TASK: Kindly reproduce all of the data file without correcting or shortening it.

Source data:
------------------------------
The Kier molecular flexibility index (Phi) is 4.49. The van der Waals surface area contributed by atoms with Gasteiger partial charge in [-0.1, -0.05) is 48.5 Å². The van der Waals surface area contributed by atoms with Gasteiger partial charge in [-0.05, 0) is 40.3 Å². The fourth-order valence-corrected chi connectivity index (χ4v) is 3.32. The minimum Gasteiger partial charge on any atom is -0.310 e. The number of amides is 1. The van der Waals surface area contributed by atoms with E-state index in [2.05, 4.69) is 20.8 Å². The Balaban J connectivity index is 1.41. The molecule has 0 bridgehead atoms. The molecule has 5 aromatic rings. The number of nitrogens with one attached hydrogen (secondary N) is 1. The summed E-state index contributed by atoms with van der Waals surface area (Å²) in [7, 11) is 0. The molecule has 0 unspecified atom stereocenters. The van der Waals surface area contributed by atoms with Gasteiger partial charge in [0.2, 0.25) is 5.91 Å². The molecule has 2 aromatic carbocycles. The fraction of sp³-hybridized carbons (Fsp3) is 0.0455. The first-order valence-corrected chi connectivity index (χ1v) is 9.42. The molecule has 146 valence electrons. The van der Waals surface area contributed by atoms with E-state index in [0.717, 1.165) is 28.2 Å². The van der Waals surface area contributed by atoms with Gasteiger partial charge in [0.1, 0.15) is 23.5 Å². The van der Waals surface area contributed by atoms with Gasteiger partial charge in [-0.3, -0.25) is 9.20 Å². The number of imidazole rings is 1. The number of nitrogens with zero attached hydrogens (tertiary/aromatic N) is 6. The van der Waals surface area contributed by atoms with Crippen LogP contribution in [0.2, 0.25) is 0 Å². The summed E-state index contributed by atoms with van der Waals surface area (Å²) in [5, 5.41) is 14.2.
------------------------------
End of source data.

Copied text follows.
The Kier molecular flexibility index (Phi) is 4.49. The van der Waals surface area contributed by atoms with Gasteiger partial charge in [-0.1, -0.05) is 48.5 Å². The van der Waals surface area contributed by atoms with Gasteiger partial charge in [-0.05, 0) is 40.3 Å². The fourth-order valence-corrected chi connectivity index (χ4v) is 3.32. The minimum Gasteiger partial charge on any atom is -0.310 e. The number of amides is 1. The van der Waals surface area contributed by atoms with E-state index in [2.05, 4.69) is 20.8 Å². The Balaban J connectivity index is 1.41. The molecule has 0 bridgehead atoms. The molecule has 5 aromatic rings. The number of nitrogens with one attached hydrogen (secondary N) is 1. The summed E-state index contributed by atoms with van der Waals surface area (Å²) in [7, 11) is 0. The molecule has 0 unspecified atom stereocenters. The van der Waals surface area contributed by atoms with Gasteiger partial charge in [0.2, 0.25) is 5.91 Å². The molecule has 2 aromatic carbocycles. The fraction of sp³-hybridized carbons (Fsp3) is 0.0455. The first-order valence-corrected chi connectivity index (χ1v) is 9.42. The molecule has 146 valence electrons. The van der Waals surface area contributed by atoms with E-state index in [0.717, 1.165) is 28.2 Å². The van der Waals surface area contributed by atoms with Gasteiger partial charge in [0.1, 0.15) is 23.5 Å². The van der Waals surface area contributed by atoms with Gasteiger partial charge in [-0.3, -0.25) is 9.20 Å². The number of imidazole rings is 1. The number of nitrogens with zero attached hydrogens (tertiary/aromatic N) is 6. The van der Waals surface area contributed by atoms with Crippen LogP contribution in [0.2, 0.25) is 0 Å². The summed E-state index contributed by atoms with van der Waals surface area (Å²) in [5, 5.41) is 14.2.